Rating: 15/20 (Jen: 15/20)
Plot: A New York program called ANCHOR (Answering the Needs of Citizens with Handicaps through Organized Recreation [Note: Shouldn't the acronym be ATNOCWHTOR then?]) brings together a collective of actors with a variety of disabilities to put on a stage production of The Wizard of Oz. The documentary captures everybody at work as they prepare for opening night and gives a glimpse of a few of the actors' lives outside the theater.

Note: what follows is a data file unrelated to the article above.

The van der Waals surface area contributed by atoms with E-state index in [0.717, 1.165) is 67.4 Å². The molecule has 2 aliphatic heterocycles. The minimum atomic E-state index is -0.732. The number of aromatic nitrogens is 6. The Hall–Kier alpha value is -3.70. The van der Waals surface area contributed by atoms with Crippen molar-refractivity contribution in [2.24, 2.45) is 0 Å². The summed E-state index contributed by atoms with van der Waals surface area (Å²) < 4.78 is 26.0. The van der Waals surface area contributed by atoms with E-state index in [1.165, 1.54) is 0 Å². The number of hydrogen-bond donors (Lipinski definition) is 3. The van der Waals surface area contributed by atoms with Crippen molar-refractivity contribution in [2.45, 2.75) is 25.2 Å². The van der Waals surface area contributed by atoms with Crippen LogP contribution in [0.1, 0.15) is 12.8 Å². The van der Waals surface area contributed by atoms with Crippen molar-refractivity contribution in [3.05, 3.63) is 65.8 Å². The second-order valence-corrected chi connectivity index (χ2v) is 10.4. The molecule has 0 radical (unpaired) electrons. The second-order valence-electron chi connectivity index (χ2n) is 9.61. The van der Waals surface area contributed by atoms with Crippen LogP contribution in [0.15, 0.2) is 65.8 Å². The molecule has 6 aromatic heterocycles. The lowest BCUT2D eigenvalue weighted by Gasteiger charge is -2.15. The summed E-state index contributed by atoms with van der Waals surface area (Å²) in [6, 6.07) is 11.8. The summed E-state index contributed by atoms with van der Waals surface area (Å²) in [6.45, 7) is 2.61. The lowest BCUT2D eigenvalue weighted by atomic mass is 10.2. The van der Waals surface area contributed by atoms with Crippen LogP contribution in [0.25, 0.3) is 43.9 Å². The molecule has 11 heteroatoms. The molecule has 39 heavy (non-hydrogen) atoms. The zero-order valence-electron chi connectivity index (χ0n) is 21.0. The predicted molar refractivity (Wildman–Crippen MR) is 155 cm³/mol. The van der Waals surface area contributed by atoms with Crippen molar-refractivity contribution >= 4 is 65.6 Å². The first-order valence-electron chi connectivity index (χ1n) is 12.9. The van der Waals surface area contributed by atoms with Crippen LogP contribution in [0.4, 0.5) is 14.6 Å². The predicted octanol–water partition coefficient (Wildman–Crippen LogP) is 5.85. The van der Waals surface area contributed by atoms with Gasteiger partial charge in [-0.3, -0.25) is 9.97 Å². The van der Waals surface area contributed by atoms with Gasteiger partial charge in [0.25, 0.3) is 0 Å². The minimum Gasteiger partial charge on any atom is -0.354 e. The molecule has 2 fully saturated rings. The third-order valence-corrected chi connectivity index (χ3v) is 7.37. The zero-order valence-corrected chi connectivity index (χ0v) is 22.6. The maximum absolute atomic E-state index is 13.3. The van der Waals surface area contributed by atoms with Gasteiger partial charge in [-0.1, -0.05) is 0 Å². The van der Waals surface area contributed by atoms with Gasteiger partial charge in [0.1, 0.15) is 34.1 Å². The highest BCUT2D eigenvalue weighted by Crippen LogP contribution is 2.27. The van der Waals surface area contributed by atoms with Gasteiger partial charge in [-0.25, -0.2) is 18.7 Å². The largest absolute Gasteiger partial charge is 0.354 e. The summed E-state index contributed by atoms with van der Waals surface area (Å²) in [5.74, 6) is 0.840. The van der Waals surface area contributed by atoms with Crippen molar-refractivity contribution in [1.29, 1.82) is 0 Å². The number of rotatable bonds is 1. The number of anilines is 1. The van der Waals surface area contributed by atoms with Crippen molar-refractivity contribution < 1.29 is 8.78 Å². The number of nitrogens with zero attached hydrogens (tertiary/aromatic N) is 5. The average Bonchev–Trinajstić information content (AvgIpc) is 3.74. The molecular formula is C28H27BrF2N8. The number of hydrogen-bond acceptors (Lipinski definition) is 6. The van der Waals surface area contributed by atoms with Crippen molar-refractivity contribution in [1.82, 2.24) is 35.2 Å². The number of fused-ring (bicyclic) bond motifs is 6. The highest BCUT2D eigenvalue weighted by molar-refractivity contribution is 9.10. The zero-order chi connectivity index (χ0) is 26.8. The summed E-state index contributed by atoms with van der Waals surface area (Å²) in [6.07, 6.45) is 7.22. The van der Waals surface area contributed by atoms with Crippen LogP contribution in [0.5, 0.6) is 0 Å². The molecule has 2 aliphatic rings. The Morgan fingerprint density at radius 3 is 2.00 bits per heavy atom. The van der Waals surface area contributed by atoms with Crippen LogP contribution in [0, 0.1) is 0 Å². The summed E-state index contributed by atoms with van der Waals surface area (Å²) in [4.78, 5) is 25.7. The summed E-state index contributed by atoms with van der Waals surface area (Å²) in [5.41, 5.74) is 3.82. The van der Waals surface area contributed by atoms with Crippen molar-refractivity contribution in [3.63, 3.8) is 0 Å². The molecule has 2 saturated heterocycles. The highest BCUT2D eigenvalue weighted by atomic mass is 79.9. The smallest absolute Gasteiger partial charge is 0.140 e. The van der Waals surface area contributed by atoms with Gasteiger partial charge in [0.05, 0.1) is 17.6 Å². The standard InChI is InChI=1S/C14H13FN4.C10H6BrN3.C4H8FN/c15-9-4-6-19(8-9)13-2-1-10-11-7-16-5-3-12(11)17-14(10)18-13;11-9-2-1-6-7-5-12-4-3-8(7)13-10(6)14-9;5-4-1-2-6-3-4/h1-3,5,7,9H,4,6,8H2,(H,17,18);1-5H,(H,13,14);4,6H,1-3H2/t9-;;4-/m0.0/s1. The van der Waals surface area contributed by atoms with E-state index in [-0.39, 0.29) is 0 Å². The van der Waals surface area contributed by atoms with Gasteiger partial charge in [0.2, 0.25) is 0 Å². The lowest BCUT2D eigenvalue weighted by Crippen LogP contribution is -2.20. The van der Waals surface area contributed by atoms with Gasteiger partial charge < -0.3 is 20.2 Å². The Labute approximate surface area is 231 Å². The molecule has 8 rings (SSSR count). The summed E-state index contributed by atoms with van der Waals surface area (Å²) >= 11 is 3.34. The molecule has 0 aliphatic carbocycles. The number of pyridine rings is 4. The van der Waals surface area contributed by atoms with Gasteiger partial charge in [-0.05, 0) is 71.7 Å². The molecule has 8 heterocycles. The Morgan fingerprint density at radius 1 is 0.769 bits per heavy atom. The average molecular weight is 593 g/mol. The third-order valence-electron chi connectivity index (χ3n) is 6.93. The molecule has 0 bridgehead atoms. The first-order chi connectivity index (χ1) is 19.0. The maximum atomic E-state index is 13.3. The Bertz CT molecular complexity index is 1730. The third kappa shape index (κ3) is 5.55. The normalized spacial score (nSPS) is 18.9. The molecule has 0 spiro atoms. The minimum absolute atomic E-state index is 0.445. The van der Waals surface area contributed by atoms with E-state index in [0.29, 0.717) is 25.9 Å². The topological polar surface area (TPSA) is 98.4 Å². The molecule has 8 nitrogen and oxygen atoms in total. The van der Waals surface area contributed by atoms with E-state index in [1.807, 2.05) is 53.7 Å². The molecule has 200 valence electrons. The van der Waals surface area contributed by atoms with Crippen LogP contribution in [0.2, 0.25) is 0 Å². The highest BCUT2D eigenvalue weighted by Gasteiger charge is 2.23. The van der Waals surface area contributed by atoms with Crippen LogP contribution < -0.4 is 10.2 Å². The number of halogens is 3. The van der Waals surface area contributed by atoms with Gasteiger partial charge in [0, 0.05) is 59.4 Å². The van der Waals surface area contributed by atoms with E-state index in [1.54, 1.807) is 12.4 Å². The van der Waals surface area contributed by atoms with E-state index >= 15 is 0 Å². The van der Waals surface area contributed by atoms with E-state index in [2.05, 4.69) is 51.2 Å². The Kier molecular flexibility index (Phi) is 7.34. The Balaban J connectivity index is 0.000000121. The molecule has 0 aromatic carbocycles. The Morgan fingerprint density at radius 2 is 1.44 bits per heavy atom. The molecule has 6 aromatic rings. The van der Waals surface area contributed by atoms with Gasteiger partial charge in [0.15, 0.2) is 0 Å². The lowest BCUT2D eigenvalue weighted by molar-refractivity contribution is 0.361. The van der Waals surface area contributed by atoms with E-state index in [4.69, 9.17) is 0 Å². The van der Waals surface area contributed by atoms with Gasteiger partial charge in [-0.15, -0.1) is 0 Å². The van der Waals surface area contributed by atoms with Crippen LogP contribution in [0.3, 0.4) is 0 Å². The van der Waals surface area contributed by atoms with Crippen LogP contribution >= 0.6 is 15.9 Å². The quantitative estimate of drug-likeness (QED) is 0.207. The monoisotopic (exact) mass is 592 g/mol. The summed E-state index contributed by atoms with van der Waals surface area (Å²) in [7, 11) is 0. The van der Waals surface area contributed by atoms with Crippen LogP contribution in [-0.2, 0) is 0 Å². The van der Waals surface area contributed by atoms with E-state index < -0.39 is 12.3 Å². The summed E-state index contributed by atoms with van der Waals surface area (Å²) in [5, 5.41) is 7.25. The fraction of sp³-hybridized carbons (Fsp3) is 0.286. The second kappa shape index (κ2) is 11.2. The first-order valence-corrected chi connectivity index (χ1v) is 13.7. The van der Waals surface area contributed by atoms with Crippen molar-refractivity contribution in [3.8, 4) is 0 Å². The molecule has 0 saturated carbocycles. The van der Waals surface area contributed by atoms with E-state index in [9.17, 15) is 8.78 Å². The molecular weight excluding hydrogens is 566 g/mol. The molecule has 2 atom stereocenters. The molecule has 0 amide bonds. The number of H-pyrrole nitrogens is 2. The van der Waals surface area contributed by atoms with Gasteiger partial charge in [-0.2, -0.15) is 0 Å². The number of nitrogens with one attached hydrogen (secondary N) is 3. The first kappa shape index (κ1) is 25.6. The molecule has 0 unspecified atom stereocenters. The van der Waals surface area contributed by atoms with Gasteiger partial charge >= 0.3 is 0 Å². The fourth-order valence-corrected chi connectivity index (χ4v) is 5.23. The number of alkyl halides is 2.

My favorite being the guy who was showing off his stuffed characters from Disney's The Great Mouse Detective. I was touched by this documentary and its subjects. My only gripes? I wish the performers would have done their own singing. The film opens with the mostly-wheelchair-bound Tin Man singing "If I Only Had a Heart," and I really liked his voice, and not just because he reminded me of a certain singer at Johnson Bible College. And I really wish we could have seen more of the actual production and really wonder why we didn't. Even though that makes it all a bit anticlimactic, this is still stuffed like a scarecrow with great moments--the hysterical reaction when one gal gets a part, watching the guy who played the Cowardly Lion show off his acting chops, the Tin Man's curtain call, the mayor of Munchkin Land trying to get his one line memorized. Yellow Brick Road is ultimately a look at some individuals who, despite not fitting most people's ideas about what actors look like or sound like, are given a chance to do something they love doing, and it's an absolute pleasure spending some time with them.